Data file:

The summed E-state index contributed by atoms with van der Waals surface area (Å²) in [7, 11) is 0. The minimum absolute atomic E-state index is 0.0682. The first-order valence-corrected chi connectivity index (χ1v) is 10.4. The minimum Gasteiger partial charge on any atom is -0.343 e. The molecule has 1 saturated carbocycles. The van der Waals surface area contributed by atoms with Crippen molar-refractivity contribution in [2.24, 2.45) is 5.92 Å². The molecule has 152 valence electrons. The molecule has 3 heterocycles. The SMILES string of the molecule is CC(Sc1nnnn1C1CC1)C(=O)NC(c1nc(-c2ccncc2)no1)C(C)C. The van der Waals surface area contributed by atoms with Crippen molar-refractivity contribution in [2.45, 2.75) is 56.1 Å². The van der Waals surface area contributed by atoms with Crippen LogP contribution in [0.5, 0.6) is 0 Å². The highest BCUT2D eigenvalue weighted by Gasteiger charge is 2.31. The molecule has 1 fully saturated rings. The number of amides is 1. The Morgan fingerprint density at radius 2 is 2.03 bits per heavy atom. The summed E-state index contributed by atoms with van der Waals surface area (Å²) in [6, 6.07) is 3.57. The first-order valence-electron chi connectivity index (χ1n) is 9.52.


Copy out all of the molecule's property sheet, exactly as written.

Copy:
The summed E-state index contributed by atoms with van der Waals surface area (Å²) in [7, 11) is 0. The minimum absolute atomic E-state index is 0.0682. The first-order valence-corrected chi connectivity index (χ1v) is 10.4. The minimum Gasteiger partial charge on any atom is -0.343 e. The molecule has 1 saturated carbocycles. The van der Waals surface area contributed by atoms with Crippen molar-refractivity contribution in [2.24, 2.45) is 5.92 Å². The molecule has 152 valence electrons. The molecule has 3 heterocycles. The SMILES string of the molecule is CC(Sc1nnnn1C1CC1)C(=O)NC(c1nc(-c2ccncc2)no1)C(C)C. The van der Waals surface area contributed by atoms with Crippen molar-refractivity contribution in [2.45, 2.75) is 56.1 Å². The van der Waals surface area contributed by atoms with Crippen LogP contribution in [0.5, 0.6) is 0 Å². The highest BCUT2D eigenvalue weighted by Gasteiger charge is 2.31. The molecule has 1 fully saturated rings. The number of amides is 1. The Morgan fingerprint density at radius 2 is 2.03 bits per heavy atom. The summed E-state index contributed by atoms with van der Waals surface area (Å²) in [6, 6.07) is 3.57. The first-order valence-electron chi connectivity index (χ1n) is 9.52.